Hunting with Dogs (Scotland) Bill
Fairer Scotland duty
Assessment not required declaration
Policy title: Hunting with Dogs (Scotland) Bill
Directorate: Division: team Directorate environment and forestry (enfor)
EnFor: Natural Resources
NRD: Wildlife Legislation
Policy lead responsible for taking the decision: Leia Fitzgerald
Rationale for decision
An assessment under the Fairer Scotland Duty is not required because the provisions of the Bill should not have any direct or indirect implications on socio-economic inequalities.
The Hunting with Dogs (Scotland) Bill will repeal and replace the Protection of Wild Mammals (Scotland) Act 2002 ("the 2002 Act") which makes it an offence to hunt a wild mammal using a dog in Scotland except in limited specified circumstances.
The Bill will broadly replicate the core provisions of the 2002 Act but will address the inconsistencies and ambiguities in the language of the 2002 Act to make the law easier to understand and to enforce. The use of dogs to hunt wild mammals in Scotland will continue to be banned except in limited specified circumstances and for certain permitted activities. Additionally, the Bill will introduce measures to:
- Limit the number of dogs that can be used to search for, stalk or flush wild mammals from cover above ground to two.
- Introduce a licensing regime for the use of more than two dogs to search for, stalk or flush wild mammals above ground in certain limited circumstances.
- Limit the number of dogs that can be used to search for or flush foxes or mink from cover below ground to one.
- Prohibit the activity known as trail hunting (the activity of directing a dog to find and follow an animal-based scent).
The Bill will affect those who wish to lawfully use dogs within the terms of the permitted exceptions to hunt wild mammals, those who commit offences under the Bill and those who have a role in enforcing the legislation.
It is considered that the policy contained within the Bill provisions brings no discernible reduction or progress in socio-economic inequalities in Scotland or their wellbeing, and therefore an assessment under the Fairer Scotland Duty is not required.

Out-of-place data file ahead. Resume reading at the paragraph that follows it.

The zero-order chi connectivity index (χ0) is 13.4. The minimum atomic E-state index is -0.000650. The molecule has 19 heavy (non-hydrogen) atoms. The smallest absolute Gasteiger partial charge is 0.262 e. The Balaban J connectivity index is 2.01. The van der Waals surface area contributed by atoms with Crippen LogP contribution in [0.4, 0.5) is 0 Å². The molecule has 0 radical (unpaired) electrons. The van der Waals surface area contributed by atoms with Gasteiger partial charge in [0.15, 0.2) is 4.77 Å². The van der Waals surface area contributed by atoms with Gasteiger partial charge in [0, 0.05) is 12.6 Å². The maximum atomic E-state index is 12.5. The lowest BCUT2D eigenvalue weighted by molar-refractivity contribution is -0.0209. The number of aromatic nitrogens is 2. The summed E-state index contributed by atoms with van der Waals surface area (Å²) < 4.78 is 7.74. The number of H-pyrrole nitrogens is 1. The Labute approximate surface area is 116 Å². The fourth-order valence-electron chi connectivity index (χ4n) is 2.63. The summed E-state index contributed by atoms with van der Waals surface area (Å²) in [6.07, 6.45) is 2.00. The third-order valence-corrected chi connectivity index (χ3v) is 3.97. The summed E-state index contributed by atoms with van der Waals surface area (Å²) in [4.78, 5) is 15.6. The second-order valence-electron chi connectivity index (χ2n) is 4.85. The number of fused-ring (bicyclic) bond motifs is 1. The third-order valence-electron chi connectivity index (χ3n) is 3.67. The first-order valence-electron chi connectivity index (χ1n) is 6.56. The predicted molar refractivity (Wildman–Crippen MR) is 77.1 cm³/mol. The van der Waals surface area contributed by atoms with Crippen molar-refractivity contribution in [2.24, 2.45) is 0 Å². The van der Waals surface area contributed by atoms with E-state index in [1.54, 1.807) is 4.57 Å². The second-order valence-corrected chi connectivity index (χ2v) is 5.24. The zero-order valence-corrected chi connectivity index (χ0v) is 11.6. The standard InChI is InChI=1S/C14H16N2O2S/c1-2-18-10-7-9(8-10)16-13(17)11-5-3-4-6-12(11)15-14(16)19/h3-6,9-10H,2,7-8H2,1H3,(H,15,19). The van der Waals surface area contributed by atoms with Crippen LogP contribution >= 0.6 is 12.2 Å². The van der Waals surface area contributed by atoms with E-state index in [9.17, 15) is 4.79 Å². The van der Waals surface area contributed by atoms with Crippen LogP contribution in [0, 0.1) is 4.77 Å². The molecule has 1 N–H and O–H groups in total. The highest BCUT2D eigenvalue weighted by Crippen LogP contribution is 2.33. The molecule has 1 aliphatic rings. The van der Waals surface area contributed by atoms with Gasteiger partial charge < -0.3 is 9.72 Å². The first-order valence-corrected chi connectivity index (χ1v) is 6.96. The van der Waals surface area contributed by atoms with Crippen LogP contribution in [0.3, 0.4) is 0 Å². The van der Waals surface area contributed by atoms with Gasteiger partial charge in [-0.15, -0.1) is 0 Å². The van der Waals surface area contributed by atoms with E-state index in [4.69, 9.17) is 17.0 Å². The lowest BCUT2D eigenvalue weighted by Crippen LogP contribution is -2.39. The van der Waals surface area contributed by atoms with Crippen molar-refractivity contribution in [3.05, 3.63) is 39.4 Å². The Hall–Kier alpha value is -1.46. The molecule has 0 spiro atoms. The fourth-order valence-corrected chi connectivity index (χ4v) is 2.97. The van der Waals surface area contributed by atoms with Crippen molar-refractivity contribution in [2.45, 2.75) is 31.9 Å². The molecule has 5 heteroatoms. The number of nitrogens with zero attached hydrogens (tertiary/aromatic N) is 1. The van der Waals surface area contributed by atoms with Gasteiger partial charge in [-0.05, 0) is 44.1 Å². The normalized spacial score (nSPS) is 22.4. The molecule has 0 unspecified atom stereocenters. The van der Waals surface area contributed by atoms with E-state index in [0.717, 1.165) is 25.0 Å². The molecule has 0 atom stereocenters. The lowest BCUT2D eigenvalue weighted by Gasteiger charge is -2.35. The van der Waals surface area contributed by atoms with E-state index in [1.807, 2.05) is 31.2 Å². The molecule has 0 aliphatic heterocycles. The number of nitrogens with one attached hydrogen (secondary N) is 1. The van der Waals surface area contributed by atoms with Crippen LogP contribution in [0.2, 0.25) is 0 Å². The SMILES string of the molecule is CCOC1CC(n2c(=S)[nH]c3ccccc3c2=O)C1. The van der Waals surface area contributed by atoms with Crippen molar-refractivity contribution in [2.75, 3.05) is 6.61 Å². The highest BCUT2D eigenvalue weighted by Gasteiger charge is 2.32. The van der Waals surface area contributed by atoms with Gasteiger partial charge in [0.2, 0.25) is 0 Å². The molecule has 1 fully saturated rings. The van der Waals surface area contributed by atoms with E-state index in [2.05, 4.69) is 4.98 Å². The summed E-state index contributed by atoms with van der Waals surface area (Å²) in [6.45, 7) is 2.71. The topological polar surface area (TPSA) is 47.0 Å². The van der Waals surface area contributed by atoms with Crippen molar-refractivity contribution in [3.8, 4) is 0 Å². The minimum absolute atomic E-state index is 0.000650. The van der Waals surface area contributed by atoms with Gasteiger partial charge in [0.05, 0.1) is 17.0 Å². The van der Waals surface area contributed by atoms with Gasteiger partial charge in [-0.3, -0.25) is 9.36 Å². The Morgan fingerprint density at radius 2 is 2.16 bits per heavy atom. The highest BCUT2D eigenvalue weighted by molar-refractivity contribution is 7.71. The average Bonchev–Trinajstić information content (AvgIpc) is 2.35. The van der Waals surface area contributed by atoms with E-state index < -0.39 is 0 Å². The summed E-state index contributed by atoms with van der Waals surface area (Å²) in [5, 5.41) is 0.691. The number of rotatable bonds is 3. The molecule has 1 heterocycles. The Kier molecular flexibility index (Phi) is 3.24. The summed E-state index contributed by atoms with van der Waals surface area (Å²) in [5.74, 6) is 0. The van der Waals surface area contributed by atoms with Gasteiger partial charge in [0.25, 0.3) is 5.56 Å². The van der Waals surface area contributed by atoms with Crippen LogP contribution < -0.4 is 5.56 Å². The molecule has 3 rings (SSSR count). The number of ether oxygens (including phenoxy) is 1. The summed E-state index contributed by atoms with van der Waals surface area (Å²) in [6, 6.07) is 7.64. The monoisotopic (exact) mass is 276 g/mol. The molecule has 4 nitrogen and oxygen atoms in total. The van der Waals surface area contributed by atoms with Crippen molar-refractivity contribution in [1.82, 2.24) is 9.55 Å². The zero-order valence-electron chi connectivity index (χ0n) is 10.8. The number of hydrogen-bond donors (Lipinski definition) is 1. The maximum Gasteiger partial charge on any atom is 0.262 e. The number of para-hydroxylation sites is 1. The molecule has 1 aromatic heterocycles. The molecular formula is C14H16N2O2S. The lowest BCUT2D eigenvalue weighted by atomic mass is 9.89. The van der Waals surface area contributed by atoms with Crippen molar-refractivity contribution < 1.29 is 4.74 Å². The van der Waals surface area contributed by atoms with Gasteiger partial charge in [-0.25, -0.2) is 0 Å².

As discussed, the Bill broadly replicates certain offences currently set out in the 2002 Act, and for those offences, the impacts on socio-economic inequalities will be identical to those faced in the current legal regime.
For the new offences created by the Bill e.g. the offence of trail hunting, there will be no additional impact on socio-economic inequalities compared to the impact of the existing offences.
Therefore, the proposals in this Bill should not result in any direct or indirect inequalities of outcome.
It is acknowledged that currently people on lower incomes may struggle to pay a fine imposed by a court. These matters will not be addressed or altered by the provisions of this Bill. The standard of proof required to prosecute those charged with an offence under the Bill remains unchanged and it is still a matter for the courts to decide the appropriate sentence to impose, taking into account all the evidence and mitigating factors presented to them.
I confirm that the decision to not carry out a Fairer Scotland assessment has been authorised by:
Name and job title of Deputy Director (or equivalent):
Cate Turton, Deputy Director, Natural Resources Division
Date authorisation given: 7th February 2022
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